Case Study

From Division to New Vision in an Urban Faith Congregation

Icon: Context

An urban faith congregation was thrown into turmoil when it was revealed that its founder and former leader was responsible for harmful misconduct. Fault lines quickly emerged in the community. For some, the revelations constituted a major crisis of faith. Others remained loyal to their teacher’s legacy despite the reports of harm. And a great many found themselves navigating the complexity of acknowledging the harm, while also wanting to retain a relationship to the teachings which had provided value to their lives. While some congregants left the community, those who remained faced the task of living and working together across wide chasms of identity and ideology, as strong differences in perspective prevailed about how to approach issues related to the leader’s legacy. Among the most immediately pressing of these controversies were what to do about several specific physical and ceremonial representations of the leader within the place of worship.

Just Outcomes was asked to assist the community and its leadership in finding solutions to these issues in ways that could preserve the integrity of the community and serve as an example to other struggling congregations within the same broader faith community.

Icon: Approach

From meeting with the community’s leadership, our team understood that finding solutions to the tangible issues facing the community would be insufficient if it failed to lead toward greater discussion and understanding by members about their underlying values, concerns, interests, and vision for the community. The process therefore required significant engagement with community members, training on collaborative problem-solving, strong facilitation within community deliberations, and clear decision-making processes. An outline of the stages of our process is as follows:

  1. Leadership Team: Just Outcomes held initial meetings with individuals and groups in community leadership roles. The purpose of these meetings was to establish a shared vision for the project and determine roles and responsibilities (including the decision-making authority of a core Leadership Team within the process).
  2. Congregation Engagement Team: Just Outcomes facilitated a process among the Leadership Team to develop an outreach strategy for the formation of a Congregation Engagement Team (CET). Invitations to prospective CET members were determined by the Leadership Team according to criteria including diverse representation of perspectives, lived experiences, age, gender, sexual orientation, and role within the community. Just Outcomes facilitators conducted individual meetings with all prospective members to explain the role and answer questions. The aim of early CET meetings was to inform the CET of consensus decision-making protocols and begin planning for a robust community-wide process to meet the objectives of the project. The group encountered obstacles and setbacks in trust among some members, which the Just Outcomes team actively sought to help resolve.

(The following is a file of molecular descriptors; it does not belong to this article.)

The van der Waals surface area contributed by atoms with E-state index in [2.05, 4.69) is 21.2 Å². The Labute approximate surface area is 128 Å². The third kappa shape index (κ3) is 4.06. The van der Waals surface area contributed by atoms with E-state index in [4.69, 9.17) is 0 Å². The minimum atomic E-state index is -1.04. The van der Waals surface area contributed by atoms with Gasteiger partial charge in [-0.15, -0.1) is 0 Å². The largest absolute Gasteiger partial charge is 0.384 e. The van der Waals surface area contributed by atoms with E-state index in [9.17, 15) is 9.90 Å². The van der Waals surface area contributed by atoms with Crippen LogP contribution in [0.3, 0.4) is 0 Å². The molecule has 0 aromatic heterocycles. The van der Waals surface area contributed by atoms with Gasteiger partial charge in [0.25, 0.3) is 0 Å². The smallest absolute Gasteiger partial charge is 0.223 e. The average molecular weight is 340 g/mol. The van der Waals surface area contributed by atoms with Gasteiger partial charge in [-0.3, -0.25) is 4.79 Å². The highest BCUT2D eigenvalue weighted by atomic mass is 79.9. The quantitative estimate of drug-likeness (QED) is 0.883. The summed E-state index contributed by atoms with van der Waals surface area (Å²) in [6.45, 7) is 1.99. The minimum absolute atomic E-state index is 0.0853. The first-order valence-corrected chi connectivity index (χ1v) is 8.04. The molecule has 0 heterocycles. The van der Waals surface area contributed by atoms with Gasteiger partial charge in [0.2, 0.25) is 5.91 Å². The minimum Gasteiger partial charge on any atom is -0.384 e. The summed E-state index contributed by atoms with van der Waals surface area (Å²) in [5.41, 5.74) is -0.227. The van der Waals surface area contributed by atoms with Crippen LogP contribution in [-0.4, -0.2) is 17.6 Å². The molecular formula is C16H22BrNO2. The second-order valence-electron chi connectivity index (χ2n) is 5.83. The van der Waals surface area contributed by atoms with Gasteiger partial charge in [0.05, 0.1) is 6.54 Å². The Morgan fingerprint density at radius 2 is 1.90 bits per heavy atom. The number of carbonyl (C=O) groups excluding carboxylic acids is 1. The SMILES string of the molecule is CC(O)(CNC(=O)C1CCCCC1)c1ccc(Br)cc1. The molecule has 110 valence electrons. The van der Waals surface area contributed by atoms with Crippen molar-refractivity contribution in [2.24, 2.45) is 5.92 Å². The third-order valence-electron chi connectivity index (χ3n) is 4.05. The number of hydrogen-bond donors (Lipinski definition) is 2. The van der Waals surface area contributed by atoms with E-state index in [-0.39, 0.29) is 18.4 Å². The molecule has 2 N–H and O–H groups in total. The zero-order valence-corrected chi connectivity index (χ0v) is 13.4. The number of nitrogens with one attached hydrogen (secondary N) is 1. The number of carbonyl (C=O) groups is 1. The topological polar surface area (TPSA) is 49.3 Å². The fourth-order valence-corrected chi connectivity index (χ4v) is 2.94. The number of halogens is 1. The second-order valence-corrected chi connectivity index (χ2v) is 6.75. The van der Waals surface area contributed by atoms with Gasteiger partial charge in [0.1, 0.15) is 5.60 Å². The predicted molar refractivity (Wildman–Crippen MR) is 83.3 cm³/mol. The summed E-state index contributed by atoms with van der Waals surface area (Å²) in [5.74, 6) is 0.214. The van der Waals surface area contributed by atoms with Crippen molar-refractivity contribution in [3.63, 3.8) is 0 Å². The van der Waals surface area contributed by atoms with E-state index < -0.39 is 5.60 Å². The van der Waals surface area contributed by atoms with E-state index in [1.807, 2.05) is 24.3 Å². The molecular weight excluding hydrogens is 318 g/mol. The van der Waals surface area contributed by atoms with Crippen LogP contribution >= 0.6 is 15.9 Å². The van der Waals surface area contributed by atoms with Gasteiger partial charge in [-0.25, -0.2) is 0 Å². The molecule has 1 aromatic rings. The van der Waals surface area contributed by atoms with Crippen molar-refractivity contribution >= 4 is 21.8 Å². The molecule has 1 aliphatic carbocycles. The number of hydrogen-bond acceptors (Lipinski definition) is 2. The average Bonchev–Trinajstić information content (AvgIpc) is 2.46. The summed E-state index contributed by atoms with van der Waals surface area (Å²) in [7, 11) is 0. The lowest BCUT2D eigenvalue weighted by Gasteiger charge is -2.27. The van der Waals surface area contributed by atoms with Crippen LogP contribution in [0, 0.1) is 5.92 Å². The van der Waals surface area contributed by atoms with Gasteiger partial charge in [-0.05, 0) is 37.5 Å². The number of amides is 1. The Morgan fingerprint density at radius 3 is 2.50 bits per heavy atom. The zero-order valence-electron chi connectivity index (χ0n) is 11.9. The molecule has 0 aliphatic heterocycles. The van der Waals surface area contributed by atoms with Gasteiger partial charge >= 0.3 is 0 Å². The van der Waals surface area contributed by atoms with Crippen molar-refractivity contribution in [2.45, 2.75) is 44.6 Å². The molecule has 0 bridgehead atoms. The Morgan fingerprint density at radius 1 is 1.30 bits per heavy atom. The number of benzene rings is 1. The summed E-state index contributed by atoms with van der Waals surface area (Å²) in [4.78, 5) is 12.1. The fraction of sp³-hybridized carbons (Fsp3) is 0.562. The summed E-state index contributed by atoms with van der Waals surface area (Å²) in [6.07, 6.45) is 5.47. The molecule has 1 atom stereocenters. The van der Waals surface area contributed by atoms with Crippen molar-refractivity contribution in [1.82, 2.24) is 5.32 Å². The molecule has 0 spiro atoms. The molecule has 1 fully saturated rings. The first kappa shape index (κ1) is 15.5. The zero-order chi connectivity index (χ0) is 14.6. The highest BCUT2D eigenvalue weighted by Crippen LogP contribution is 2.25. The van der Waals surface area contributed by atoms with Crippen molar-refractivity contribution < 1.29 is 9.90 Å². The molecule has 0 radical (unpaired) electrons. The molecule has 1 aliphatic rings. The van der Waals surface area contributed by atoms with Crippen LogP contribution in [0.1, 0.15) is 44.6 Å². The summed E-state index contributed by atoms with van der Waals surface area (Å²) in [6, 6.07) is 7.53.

3. Town-Hall Meetings: Just Outcomes facilitated two consecutive in-person town hall meetings at the congregation’s place of worship, which included a diverse representation of community members. During the meetings, congregants had the opportunity to share the personal impacts of the revelations of harm, be informed about the engagement process, and assess their own interest in further involvement with the process.
  4. Intensive Dialogue and Training Session: Just Outcomes facilitated a two-day, in person event open to all congregants. The purpose of the event was to:
    1. Introduce participants to communication and dialogue skills, and to enter deep conversations about important issues facing the community.
    2. Elicit creative, interest-based solutions to the issues around representation of the leader in ceremonies and physical spaces.
    3. To invite participants to become a part of a decision-making process on these issues by joining the CET.
  5. Decision-Making Process: Following the dialogue and training event, a subset of participants volunteered to join the existing CET to engage in a decision-making process on the core issues deliberated in the event. These included the presenting issues that had initiated the project, along with a re-examination of leadership and decisions-making structures within the community.
  6. Implementation: After these decisions were reached, the CET convened for additional meetings with the support of an internal facilitation team to discuss the implementation of the decisions, including outreach and engagement with other parties potentially impacted by the decisions.
Icon: Outcomes

Through this process, creative and substantive decisions were reached on controversial issues facing the faith community. Key features of this decision-making process include the following:

  • Leadership became inclusive and collaborative, rather than ‘top down’ or authoritarian. The process was driven by group consensus at all stages.
  • Decisions were the product of interest-based dialogue, rather than positional debate, among impacted parties with differing perspectives and life experiences.
  • The community engagement process led to changes in the status quo in how leadership and administration are conducted within the community. Group agreements and decision-making processes have outlasted the project.
  • Group members learned to look to each other for leadership and expertise, while affirming the role of Just Outcomes as facilitators rather than authorities.
  • Decision-making built, rather than eroded, relationships among those involved.

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